I hope that studies like this do pan out. There are too many children who have their young lives taken away from them because of habits that are formed early on in life. If we could get some kind of handle on what types of issues they may be facing later on in life then maybe they can get some help to ward off the worst of it.

  • Brad Cheney

    Brad Cheney

    October 26th, 2011 at 7:45 AM

    That’s interesting though not entirely unexpected. I would have imagined there would be a higher startle response in the subjects prone to anxiety anyway. People I know with anxiety issues are always on edge, even in what is to others a very ordinary and secure feeling environment.

  • G. Quinn

    G. Quinn

    October 26th, 2011 at 3:17 PM

    Of course the startle response was higher in the teens that would lean towards anxiety disorders in the safe stage! They weren’t expecting it to happen until the danger one so were unprepared, which of course was the plan from the start. I’d be startled too! Who ran that study, Captain Obvious?

  • Colin Welsh

    Colin Welsh

    October 26th, 2011 at 5:18 PM

    Is it just me or does it sound a little sadistic to be pulling a stunt like that on teens that have already been shown to have emotional issues like anxiety?

  • Grace Rowland

    Grace Rowland

    October 26th, 2011 at 6:17 PM

    @Colin Welsh: It’s a means to an end. Anything that can help predict what emotional issues teenagers will have going forward is a good thing in my opinion. You may not like the technique but in the end, the results did give us a genuine insight into how to handle these troubled children better and sooner in the best possible way.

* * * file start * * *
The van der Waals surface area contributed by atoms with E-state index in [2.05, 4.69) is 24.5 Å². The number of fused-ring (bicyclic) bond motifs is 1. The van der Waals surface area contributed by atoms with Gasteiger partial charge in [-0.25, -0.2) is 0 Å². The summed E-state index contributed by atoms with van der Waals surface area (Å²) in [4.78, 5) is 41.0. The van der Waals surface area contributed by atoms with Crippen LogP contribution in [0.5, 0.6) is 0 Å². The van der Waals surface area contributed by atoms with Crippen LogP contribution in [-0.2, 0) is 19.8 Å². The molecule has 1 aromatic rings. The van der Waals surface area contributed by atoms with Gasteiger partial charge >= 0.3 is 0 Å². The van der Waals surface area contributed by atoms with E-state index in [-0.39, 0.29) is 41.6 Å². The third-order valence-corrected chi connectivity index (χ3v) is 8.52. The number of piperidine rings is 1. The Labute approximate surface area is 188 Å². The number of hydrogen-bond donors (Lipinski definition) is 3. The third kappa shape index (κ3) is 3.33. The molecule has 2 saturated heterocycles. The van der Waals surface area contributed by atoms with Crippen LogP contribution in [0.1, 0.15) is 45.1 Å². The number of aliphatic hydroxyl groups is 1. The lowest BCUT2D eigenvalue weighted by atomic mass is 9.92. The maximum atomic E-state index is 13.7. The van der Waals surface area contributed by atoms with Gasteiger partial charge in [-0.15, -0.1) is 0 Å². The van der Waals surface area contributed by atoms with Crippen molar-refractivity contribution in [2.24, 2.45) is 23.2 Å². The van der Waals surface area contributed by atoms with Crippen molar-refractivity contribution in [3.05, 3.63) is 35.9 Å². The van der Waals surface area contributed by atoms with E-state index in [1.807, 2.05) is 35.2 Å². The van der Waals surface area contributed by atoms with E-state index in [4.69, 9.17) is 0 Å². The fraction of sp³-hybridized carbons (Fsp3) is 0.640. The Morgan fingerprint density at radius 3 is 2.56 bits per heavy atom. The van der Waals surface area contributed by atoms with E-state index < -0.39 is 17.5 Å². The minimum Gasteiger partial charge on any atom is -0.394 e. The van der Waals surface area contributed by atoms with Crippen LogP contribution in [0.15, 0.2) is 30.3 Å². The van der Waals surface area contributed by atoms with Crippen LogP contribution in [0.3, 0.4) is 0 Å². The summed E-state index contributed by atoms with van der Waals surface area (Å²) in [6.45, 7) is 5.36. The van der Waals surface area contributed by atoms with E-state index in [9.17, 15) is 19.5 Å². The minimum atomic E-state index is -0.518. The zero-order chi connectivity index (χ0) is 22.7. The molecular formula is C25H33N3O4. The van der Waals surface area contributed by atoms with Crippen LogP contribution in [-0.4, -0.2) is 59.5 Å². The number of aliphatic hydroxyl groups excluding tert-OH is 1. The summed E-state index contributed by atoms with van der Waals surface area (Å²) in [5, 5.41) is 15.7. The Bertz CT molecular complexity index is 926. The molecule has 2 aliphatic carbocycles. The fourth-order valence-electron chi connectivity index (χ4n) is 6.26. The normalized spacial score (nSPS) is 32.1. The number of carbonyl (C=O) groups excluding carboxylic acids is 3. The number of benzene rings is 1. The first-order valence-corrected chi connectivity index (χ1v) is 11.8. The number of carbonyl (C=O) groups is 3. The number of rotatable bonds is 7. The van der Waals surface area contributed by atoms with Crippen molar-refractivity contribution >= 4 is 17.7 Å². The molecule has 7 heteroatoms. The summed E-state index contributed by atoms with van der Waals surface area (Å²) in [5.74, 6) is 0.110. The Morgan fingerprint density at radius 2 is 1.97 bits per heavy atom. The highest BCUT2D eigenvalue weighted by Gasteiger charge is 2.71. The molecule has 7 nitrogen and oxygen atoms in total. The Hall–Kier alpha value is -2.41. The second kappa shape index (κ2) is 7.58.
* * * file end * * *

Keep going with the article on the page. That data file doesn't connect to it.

I would bet they volunteered too. I doubt any researcher had to hold a gun to their head to get them to participate.

  • dominique givens

    dominique givens

    October 28th, 2011 at 12:02 AM

    It’s not exactly a surprise that the depressed ones turned out to have no SR index. Speaking from my own experience I know when I’m depressed my thinking and reaction times appear to slow down. I wouldn’t have expected them to display the same reactions as an anxiety sufferer. Interesting study!

  • Alice


    September 14th, 2013 at 11:35 AM

    People have some misunderstandings of what this article says:

    @Colin Welsh, they were 132 kids from a study on youth emotional issues. That doesn’t mean they used kids with emotional issues. It only tells you what the study is about. If you look up the abstract, NONE of the kids had emotional issues. That is because it was a longitudinal study to observe a random group of healthy kids and see if anything would predict whether they went on to develop disorders later in life.

    @dominique givens, by “no SR index was a statistically significant predictor of the onset of unipolar depressive disorders,” they do not mean the kids who later went on to develop depression had no startle response at all. That would be a huge result. It would be the headline. They mean that high or low or medium, no particular type of startle response predicted depression. In other words, they could predict onset of anxiety, because those kids had a statistically “high” startle response. They couldn’t tell you anything about whether the kids will later get depression, because those kids’ startle responses were all over the map (which makes sense as some anxious people develop depression, as do some non-anxious people).

    That’s a helpful result, because as the researchers point out, they’re trying to figure out what is the same and different about depression and anxiety, to develop better treatment and prevention for both.